End

After vectorization (and predication), the code looks like:

int16 gid = get16_global_id(0);
uint mask;
Mask = compare16int((gid % broadcast16(32)), 0)
res_if = HandleEdgeCase();
res_else = HandleCommonCase();
Res = (res_if & mask) | (res_else & not(mask));

Note that both the IF and the ELSE are executed for all of the work items.

Recommendation: Avoid branches, especially those that are nonuniform on dimension zero.

Data Alignment

For various reasons, memory access that is vector-size-aligned is faster than unaligned memory access. In the Intel Xeon Phi coprocessor, OpenCL buffers are guaranteed to start on a vector-size-aligned address. However, this only guarantees that the first WG starts at an aligned address. To guarantee that all WGs start at a properly aligned location, the WG size (local size) needs to be divisible by 16, or even by 32 if you want to take advantage of potential product improvements. Calling EnqueueNDRange with local size NULL, lets the OpenCL driver choose the best WG size for you. The driver should be smart enough to choose a WG size matching the alignment requirements. However, the programmer needs to make sure that the global size is divisible by VECTOR_SIZE and the quotient is big enough to allow the runtime efficient split to WGs. “Big enough” is 1,000,000 in cases of a small kernel and 1000 in the case of a huge kernel including a 1000 iteration loop in the kernel. Also NDRange offsetting can break the alignment.

Recommendation 1: Don’t use NDrange offset. If you have to use an offset, then make it a multiple of 32, or at least a multiple of 16.

Recommendation 2: Use local size that is a multiple of 32, or at least of 16.

Design your algorithm to benefit from the Intel Xeon Phi coprocessor memory subsystem

Since Intel Xeon Phi coprocessor is an in-order machine, it is very sensitive to memory latencies. Memory-related optimizations, at the application level, can lead to 2X-4X performance speedup.

Intra WG data reuse

Designing your application to maximize the amount of data reuse from the caches is the first memory optimization to apply. However, only certain algorithms need to reuse data. For example, adding two matrices involves no opportunity to reuse any data. But multiplying two matrices (GEMM) involves significant data reuse. Therefore, it is an obvious candidate for blocking/tiling optimization. Please see more details in the Intel SDK for OpenCL Applications XE – Optimization Guide.

To benefit from data reuse, you need to take into account the WG implicit loop(s), as described earlier in this document. The programmer’s control over these loops is through the local size definition. The programmer can add additional loop(s) (explicit) in the kernel.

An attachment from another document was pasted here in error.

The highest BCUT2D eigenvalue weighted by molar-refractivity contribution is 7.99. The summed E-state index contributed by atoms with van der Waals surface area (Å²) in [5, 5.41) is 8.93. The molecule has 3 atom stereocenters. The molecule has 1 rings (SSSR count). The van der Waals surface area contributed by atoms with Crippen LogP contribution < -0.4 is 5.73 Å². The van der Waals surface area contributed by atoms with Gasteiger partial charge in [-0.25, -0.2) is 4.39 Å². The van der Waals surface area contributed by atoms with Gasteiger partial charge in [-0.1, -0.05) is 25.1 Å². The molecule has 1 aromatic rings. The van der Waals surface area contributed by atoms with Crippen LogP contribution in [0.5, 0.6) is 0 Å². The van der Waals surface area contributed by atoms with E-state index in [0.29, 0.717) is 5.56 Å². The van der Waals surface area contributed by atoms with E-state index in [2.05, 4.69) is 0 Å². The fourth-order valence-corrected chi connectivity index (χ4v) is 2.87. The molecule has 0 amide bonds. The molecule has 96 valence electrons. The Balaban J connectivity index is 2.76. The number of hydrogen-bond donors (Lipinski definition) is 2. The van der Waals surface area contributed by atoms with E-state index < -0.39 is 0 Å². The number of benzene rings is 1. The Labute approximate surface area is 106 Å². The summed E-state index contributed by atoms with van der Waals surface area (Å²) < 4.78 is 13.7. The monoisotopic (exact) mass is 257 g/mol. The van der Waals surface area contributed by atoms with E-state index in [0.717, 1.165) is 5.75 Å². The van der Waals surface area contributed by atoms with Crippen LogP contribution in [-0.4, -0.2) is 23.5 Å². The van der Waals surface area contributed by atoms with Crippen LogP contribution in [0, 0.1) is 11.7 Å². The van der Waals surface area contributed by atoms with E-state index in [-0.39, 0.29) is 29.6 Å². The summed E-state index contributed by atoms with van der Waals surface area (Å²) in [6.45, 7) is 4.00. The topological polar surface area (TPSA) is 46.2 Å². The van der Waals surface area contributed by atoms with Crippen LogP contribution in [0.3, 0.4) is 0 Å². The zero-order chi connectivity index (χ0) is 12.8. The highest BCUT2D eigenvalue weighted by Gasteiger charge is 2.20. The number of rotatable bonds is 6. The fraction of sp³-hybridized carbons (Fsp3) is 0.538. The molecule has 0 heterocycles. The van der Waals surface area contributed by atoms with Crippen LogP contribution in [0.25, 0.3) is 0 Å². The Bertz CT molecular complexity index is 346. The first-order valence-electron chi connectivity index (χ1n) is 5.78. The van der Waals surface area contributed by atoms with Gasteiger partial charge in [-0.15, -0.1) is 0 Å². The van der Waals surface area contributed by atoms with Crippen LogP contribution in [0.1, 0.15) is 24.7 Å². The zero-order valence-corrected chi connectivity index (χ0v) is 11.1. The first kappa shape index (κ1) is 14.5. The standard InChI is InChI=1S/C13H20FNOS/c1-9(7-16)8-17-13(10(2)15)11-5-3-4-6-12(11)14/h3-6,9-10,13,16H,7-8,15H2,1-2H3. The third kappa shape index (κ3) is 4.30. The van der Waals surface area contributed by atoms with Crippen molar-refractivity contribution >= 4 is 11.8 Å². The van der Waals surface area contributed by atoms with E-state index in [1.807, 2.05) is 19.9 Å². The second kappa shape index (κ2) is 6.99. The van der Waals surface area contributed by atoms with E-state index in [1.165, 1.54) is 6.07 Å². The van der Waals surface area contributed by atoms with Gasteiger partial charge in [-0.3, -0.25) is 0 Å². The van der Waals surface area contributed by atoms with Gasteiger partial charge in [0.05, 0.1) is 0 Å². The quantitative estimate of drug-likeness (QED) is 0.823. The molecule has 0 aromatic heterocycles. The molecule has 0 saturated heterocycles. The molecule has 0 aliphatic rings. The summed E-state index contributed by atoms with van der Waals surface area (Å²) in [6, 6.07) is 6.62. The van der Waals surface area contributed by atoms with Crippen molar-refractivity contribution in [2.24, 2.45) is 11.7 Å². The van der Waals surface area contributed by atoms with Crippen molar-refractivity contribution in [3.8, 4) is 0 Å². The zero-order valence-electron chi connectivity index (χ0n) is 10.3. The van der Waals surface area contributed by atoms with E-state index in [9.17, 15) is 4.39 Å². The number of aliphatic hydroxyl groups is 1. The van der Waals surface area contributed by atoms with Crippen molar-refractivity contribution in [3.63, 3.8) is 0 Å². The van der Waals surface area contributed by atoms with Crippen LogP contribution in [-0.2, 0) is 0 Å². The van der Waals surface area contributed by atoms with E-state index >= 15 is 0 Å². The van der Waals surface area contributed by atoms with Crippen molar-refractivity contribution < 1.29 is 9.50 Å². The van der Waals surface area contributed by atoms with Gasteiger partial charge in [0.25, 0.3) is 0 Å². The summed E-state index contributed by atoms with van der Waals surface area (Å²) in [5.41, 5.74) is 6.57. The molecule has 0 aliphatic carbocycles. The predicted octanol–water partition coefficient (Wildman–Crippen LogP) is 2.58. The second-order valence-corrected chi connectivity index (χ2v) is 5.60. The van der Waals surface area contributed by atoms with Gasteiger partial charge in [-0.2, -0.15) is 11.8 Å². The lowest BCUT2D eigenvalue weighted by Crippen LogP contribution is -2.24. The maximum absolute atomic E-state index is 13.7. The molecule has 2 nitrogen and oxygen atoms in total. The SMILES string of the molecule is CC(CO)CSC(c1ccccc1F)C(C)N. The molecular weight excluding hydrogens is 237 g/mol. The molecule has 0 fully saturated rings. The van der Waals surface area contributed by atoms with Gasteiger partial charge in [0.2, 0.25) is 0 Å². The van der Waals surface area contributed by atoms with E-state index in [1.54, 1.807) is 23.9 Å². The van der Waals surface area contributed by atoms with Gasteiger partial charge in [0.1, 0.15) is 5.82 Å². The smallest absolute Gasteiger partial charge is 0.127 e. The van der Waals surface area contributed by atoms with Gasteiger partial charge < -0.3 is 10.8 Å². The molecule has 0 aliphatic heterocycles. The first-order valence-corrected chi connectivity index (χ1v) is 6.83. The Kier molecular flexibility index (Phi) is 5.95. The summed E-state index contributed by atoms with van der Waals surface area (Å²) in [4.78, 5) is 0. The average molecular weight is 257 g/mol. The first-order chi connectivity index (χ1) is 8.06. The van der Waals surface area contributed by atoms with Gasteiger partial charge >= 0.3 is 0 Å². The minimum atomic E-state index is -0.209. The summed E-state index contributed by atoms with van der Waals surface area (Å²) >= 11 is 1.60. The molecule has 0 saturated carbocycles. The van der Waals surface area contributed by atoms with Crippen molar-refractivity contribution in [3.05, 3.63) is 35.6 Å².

Cross WG data reuse

Cross-group data reuse is a greater challenge. Currently, OpenCL on Intel Xeon Phi coprocessor doesn’t allow enough control over the WGs scheduling. Therefore, cross WG data reuse is almost impossible. We will keep this section as a placeholder for future development.

Data access pattern

Consecutive data access usually allows the best memory system performance. When one considers consecutive memory access, understanding the structure of the WG implicit loops is crucial. The innermost implicit loop is the loop over dimension zero. If your kernel introduces no additional (explicit) loop, then you should try having most of your memory accesses consecutive with that implicit dimension zero loop in mind. For example:

The following code accesses the 2D buffers consecutively in memory (recommended):

__kernel ABC(…){
int ID1 = get_global_id(1);
int ID0 = get_global_id(0);
res[ID1][ID0] = param1 * buffer[ID1][ID0];
}

The following code doesn’t access the 2D buffers consecutively in memory (not recommended):

__kernel ABC(…){
int ID1 = get_global_id(1);
int ID0 = get_global_id(0);
res[ID0][ID1] = param1 * buffer[ID0][ID1];
}

The second code example scans the 2D buffers “column major.” With vectorization, it results in double faults, namely: 1) The input vector data need to be gathered along the column from 16 consecutive rows. The result is stored via scatter instructions to 16 different rows. Both operations perform slowly. 2) Memory access is not consecutive, iteration to iteration. Both of these increase the pressure on the TLB and prevent prefetching.

Simple one dimension example (recommended):

Consecutive access:

Int id = get_global_id(0);
A[id]= B[id];

Non-Consecutive access (not recommended):

Int id = get_global_id(0);
A[id*4] = B[id*4]

Recommendation: Use ID(0) to index memory consecutively within the row. With explicit 2D buffer: buffer[ID1][ID0]. With 2D indexing into 1D buffer: buffer[STRIDE * ID1 + ID0]

If your kernel includes an explicit loop, then you should remember that the implicit vectorization is still based on the ID(0) implicit loop. So accessing buffers through the OpenCL IDs should follow the recommendation above (buffer[ID1][ID0]). This will keep vector access consecutive and efficient. Accessing buffers through the inner loop index (idx), will be consecutive within the inner loop (buffer[ID1][idx]) and will be uniform to the vectorized loop, which is excellent! However, mixing ID0 and idx should be avoided. For example, buffer[ID0][idx] is strided to the vectorized loop, therefore will result in gather/scatter.